By guest blogger Josh Tafoya, Technical Trainer
(This is the first of a monthly series about Corporate Health, where we will examine different methods and ideas for improving efficiency, your company culture, and employee morale.)
I’m a relatively busy person.
On any given day, I may have as many as four separate training calls, a dozen smaller calls, countless emails to answer, conversations to have, and yes, the occasional blog post to write. Not to mention working towards my personal, departmental, and company goals.
In the past, I struggled with time management and figuring out when all of these things were going to happen.
Now, most of my training calls are scheduled, so I know when those will take place. Of course, there are the random five-minute calls throughout the day, too. But there’s still a lot of work to do. Since many days are largely filled, I needed a quick and efficient way to organize the myriad small tasks that inevitably come up.
The solution I found helped me immensely. I know it’s not for everyone. I know it’s not the perfect solution. But then, what is?
The one that works for me is called Getting Things Done (GTD). It’s a process that was created by David Allen. He wrote a book which I highly recommend. GTD has apparently worked for many because a devoted community has risen up around it. There are dozens of books about ways to use GTD. Dozens of websites. Dozens of apps.
So here’s how it works. (I’m going to be paraphrasing here, so if you want to learn more, Google “GTD” or visit David Allen’s website.) GTD begins with understanding that the capacity of people’s memory and organizational skills are going to be all over the place. Some people can remember things well and others can’t. Some people are able to prioritize things naturally and others aren’t.
So, we need a way to do a few things. We need to be able to gather tasks, emails, inquiries, memos, and anything else which needs our attention into a single trusted place. We need to be able to spend some time categorizing this group of items. We need a method for organizing those categories. We need to review our organized lists often enough to be productive. And of course, we need to get things done.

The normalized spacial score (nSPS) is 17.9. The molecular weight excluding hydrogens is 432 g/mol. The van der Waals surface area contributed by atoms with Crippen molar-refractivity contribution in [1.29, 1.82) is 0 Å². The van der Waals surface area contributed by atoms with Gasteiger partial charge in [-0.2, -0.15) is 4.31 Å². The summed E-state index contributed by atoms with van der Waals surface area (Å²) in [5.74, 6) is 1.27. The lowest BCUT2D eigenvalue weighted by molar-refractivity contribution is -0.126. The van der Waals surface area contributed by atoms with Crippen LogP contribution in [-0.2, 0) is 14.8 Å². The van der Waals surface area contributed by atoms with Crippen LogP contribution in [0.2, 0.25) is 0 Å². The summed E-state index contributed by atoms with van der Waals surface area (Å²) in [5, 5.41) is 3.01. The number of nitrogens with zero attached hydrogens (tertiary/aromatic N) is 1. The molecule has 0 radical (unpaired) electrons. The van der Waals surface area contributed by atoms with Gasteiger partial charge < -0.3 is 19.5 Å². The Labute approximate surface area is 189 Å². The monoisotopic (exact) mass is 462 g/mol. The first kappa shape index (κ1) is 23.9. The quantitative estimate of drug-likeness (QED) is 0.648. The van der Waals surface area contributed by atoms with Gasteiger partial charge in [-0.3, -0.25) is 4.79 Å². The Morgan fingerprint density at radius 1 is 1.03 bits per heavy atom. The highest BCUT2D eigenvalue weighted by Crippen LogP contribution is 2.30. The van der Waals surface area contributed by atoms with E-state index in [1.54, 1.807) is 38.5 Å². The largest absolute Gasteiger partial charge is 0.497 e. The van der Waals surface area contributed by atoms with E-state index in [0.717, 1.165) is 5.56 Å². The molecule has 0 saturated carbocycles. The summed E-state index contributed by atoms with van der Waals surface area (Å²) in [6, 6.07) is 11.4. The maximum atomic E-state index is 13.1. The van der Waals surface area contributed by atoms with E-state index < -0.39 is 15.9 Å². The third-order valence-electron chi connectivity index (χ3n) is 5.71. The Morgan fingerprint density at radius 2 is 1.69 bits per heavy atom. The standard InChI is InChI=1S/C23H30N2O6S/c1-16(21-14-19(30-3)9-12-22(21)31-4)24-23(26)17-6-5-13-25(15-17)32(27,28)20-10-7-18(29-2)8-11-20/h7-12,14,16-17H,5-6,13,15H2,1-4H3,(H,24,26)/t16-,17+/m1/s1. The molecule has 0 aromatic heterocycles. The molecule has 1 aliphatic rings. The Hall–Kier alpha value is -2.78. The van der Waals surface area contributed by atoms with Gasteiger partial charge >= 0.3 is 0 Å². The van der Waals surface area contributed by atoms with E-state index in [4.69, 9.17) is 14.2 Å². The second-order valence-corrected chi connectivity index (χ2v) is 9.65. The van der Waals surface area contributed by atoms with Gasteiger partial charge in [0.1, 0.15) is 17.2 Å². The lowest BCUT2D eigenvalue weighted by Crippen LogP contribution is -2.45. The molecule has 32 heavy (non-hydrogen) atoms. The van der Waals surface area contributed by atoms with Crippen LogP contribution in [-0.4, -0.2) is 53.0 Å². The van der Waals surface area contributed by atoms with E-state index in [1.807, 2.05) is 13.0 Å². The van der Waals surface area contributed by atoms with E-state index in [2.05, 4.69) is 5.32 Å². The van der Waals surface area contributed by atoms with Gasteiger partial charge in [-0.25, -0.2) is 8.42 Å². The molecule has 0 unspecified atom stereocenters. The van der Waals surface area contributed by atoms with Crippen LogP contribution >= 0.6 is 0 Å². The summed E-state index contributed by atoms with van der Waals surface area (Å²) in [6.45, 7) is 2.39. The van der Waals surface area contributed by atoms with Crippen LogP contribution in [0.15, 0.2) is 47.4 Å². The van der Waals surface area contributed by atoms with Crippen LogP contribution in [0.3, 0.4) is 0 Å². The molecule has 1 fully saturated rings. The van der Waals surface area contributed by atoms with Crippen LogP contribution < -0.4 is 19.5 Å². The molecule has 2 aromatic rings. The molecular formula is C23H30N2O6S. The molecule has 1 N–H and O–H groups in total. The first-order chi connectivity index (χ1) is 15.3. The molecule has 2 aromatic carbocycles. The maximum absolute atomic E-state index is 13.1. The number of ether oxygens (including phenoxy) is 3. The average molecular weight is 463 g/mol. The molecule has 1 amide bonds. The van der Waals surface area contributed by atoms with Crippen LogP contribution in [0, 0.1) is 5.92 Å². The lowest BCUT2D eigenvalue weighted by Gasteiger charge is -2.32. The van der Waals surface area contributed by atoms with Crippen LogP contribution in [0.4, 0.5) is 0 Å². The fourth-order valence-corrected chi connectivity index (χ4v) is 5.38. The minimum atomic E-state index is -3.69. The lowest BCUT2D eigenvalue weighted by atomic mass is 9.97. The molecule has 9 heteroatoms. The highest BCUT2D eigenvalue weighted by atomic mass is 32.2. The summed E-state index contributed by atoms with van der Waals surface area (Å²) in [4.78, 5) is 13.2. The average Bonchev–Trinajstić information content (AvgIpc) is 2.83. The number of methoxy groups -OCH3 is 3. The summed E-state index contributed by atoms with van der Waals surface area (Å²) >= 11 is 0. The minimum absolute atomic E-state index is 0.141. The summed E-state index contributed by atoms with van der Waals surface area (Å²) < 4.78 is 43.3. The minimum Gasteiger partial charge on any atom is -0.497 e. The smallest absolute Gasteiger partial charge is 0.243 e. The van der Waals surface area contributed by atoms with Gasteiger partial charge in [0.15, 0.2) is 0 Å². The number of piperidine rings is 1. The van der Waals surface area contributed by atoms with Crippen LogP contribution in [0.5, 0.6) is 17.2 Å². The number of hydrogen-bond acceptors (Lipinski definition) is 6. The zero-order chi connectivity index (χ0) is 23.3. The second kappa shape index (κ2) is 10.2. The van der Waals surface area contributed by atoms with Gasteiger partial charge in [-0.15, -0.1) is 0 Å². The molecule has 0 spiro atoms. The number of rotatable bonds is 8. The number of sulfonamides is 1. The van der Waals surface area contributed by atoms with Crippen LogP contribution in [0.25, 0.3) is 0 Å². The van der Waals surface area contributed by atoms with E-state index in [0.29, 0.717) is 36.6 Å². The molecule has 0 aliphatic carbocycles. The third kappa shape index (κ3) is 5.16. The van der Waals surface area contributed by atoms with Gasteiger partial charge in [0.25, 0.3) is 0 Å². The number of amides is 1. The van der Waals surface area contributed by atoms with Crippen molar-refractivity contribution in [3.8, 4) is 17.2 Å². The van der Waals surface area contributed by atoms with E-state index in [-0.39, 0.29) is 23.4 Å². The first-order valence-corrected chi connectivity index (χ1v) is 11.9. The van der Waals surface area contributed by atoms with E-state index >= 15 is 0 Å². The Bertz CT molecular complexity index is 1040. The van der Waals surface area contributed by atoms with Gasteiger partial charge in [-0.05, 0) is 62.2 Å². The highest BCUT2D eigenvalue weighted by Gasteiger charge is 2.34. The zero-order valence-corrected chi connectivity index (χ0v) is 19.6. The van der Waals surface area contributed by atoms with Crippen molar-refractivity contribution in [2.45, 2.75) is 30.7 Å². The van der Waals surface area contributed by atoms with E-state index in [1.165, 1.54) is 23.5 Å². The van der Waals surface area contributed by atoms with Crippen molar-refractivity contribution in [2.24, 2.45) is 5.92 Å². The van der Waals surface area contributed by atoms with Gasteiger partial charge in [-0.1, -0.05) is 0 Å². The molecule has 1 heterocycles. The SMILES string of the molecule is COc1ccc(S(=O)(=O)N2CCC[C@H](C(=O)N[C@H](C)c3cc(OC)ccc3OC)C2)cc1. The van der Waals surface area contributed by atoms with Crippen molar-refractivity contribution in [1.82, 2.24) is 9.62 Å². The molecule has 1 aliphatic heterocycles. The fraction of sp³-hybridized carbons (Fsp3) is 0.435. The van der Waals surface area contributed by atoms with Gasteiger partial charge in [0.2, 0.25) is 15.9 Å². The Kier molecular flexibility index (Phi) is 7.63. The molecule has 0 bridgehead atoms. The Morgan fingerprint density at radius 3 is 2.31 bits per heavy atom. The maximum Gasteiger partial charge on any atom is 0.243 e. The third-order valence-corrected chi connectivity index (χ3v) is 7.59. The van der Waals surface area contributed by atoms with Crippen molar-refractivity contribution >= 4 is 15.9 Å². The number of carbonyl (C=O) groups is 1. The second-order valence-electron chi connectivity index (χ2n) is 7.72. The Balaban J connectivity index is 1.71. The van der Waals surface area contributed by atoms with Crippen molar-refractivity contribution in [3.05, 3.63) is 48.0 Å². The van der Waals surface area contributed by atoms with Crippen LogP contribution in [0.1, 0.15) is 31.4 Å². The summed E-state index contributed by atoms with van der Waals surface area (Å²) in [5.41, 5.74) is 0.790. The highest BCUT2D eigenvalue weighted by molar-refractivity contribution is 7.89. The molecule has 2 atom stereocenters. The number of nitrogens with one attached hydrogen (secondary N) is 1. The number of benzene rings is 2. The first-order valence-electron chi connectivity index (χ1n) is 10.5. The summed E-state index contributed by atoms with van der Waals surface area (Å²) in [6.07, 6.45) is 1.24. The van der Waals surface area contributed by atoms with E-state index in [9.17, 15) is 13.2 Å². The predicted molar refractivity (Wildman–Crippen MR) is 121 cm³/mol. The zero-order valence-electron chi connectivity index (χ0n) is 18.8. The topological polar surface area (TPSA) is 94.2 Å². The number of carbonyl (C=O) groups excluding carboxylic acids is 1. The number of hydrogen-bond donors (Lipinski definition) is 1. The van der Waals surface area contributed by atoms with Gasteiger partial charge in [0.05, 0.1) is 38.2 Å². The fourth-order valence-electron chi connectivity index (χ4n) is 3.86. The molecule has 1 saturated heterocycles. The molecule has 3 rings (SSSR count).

So David Allen came up with his Five Steps. Again, I’m paraphrasing here with everything except the names of the steps and explaining how I use this to get things done.
Step 1 is to Capture. Have an email that needs more attention? A memo? A call to return? An idea for a blog? Taxes to do? Doctor appointments to make? I could go on and on, but the idea is there always seems to be an endless list of things that need to get done, both work-related and personal. I would never be able remember them all. So the first thing to do is get it out of my head and get it into my trusted organizer. Some people use notebooks. Some use physical inboxes. Me? I use my phone and a wonderful web app called Nirvana. If I need to spend more than 30 seconds on anything it goes in there.
Step 2 is to Clarify. I do this as I add to my list. I ask myself if the items on my list can be actioned. If it’s “no,” then it goes in the trash. If it’s “not right now,” I file it for the future. If it’s “yes,” I identify what task I need to do to complete the item. If the task will take five minutes or less, I’ll do it right then. If it will take more time, I’ll see if I can delegate it (although if you’re like me, you probably have a lot to do, and nobody to delegate to). If that is the case, I add it to my list of things to do.
Step 3 is to Organize. This one is easy. All of those things that end up on my list of things to do? They get a tag or tags which tell me what category they fall into. Is it an email that needs to be written? A call that needs to be made? Is it a blog post idea? Every item gets at least one tag. This way, when I come back to do the tasks, I can write the emails all at once. All the calls can happen at once. And so on.
Step 4 is to Reflect. I’m able to do this once a day, though some people might need to do it more and some less. I go through my list of things to do and prioritize them to determine which task is going to be done next. Now, this is not a timeline for getting everything done; it’s just the priority each item holds. It’s important to point out that we are NOT creating a daily “To Do” list. It’s too stressful to figure out how each item would be scheduled. I know what’s more important and what’s less, so I keep prioritizing.
Step 5 is to Engage. This means to simply do the things on my list. Based on my reflection, I know the next item which needs to be done. So I do it. Then I mark the checkbox when it’s complete. On any given day, my list of things to do could be short or long. But this way, I know I’m getting through it.
What this process did for me was remove from my life the need to try to remember everything. It was making me crazy. I felt as though all my capacity was being used simply trying (and quite frankly, failing) to remember everything.
As I said, the GTD method is not for everyone. But it has really helped me make better progress with getting things done, so I hope you may find it useful as well!